Endangered bush stone-curlew with chicks killed in Tweed
A CAMPAIGN to protect the Tweed's endangered bush stone-curlew population was hindered at the weekend, when one of the birds was killed in Tweed Heads.
The male bird was reported dead on Saturday to Tweed Shire Council, amid a campaign to protect the vulnerable nesting pairs around the region.
The bird had previously been tagged and was part of a breeding pair which had nested at the hospital in the past.
Last year, the pair reared two pairs of chicks in the same season, a rare achievement for the bush stone-curlew.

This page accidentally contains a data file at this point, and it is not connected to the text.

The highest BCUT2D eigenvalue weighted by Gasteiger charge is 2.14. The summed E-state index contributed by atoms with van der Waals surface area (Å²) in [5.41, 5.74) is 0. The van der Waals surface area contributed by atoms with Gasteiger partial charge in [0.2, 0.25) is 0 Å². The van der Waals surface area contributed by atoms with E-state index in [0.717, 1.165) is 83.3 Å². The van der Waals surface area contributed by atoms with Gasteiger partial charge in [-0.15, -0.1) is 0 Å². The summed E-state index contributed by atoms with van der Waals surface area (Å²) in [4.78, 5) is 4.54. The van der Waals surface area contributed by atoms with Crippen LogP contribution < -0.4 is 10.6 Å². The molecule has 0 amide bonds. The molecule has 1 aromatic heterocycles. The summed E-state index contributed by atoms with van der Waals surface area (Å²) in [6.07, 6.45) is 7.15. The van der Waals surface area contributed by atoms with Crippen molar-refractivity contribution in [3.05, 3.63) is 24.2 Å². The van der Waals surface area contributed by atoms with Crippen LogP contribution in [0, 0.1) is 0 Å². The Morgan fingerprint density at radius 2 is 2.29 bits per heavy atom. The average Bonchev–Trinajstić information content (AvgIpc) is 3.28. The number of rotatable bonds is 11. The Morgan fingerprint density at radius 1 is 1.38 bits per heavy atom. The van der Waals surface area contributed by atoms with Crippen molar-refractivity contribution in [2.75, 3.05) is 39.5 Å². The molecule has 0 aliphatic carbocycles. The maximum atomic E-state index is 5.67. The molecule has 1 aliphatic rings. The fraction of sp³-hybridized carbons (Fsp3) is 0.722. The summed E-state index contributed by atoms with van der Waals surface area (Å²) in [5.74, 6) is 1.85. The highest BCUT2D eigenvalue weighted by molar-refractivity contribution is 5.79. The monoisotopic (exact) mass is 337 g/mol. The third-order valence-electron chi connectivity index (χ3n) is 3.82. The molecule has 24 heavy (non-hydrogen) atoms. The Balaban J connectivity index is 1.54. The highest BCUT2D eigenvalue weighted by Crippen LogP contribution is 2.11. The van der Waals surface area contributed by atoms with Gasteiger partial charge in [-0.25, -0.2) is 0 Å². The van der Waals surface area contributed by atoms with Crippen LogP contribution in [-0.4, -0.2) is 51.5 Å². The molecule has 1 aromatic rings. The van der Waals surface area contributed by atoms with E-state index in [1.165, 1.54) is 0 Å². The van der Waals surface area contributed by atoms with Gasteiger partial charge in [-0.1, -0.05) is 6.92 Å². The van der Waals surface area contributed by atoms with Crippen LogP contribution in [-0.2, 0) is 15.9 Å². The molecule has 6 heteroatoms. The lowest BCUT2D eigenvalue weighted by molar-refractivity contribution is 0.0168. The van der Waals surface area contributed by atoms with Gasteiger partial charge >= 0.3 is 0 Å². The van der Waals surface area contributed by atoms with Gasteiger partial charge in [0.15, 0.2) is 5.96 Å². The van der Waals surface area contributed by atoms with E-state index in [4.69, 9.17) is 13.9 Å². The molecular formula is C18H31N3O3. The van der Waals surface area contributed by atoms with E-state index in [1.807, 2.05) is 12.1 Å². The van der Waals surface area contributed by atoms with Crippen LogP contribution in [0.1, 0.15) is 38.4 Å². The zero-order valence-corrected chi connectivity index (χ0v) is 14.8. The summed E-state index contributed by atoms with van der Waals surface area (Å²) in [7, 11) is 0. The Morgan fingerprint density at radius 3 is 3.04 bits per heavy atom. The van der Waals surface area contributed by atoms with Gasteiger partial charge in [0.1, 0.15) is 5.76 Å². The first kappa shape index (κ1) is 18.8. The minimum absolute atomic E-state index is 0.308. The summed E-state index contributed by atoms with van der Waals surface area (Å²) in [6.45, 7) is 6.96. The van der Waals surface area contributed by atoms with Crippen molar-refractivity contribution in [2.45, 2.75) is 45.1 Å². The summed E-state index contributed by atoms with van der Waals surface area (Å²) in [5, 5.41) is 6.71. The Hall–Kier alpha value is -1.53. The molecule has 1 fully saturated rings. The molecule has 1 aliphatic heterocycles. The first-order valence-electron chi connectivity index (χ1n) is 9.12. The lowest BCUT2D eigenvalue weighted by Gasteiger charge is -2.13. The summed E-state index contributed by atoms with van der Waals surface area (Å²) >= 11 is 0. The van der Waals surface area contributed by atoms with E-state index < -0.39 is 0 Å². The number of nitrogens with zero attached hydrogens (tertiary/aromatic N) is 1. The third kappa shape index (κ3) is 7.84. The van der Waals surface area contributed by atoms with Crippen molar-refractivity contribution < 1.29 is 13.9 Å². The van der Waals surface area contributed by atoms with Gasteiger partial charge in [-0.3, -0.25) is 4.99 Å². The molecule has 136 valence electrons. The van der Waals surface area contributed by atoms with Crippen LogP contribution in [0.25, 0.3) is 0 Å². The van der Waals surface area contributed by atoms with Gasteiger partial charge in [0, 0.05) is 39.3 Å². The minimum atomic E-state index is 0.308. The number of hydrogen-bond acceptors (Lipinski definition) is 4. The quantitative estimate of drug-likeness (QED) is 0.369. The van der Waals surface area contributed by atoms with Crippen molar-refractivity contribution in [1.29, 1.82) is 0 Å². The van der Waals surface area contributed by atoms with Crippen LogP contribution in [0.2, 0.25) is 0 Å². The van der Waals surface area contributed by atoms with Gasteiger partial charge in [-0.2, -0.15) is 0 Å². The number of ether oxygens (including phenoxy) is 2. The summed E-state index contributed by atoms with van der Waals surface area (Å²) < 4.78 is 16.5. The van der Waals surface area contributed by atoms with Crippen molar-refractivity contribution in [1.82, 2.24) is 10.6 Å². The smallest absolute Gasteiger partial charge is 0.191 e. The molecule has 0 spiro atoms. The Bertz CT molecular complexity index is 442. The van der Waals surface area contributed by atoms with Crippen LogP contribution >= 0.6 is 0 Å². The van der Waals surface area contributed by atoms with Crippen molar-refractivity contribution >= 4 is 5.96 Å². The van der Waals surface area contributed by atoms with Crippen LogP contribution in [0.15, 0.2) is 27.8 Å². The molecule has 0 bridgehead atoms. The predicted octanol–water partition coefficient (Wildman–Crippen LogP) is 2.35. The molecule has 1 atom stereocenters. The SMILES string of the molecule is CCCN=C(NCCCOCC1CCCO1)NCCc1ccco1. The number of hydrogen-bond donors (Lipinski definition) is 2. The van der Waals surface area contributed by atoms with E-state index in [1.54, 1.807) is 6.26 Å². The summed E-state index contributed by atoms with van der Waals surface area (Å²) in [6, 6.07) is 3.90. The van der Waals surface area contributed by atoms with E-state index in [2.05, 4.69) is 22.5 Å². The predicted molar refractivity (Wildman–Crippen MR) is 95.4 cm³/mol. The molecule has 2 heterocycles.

The council's program leader of pest management Pam Gray said the bird died after being struck by a car.
Ms Gray said this was one of the main threats to the endangered species in that area, as well as dogs and cats.
While the bird's female partner is still rearing two chicks, the council has appealed for motorists, og owners and other visitors to the hospital carpark area to help protect the remaining birds.
Meanwhile, council rangers have ramped up patrols at Kingscliff's Jack Bayliss Park, where another breeding pair of bush stone-curlews has returned to nest. Dogs are not permitted off-leash at this park.
The bush stone-curlew is listed as endangered in NSW and Victoria and is considered vulnerable in South Australia.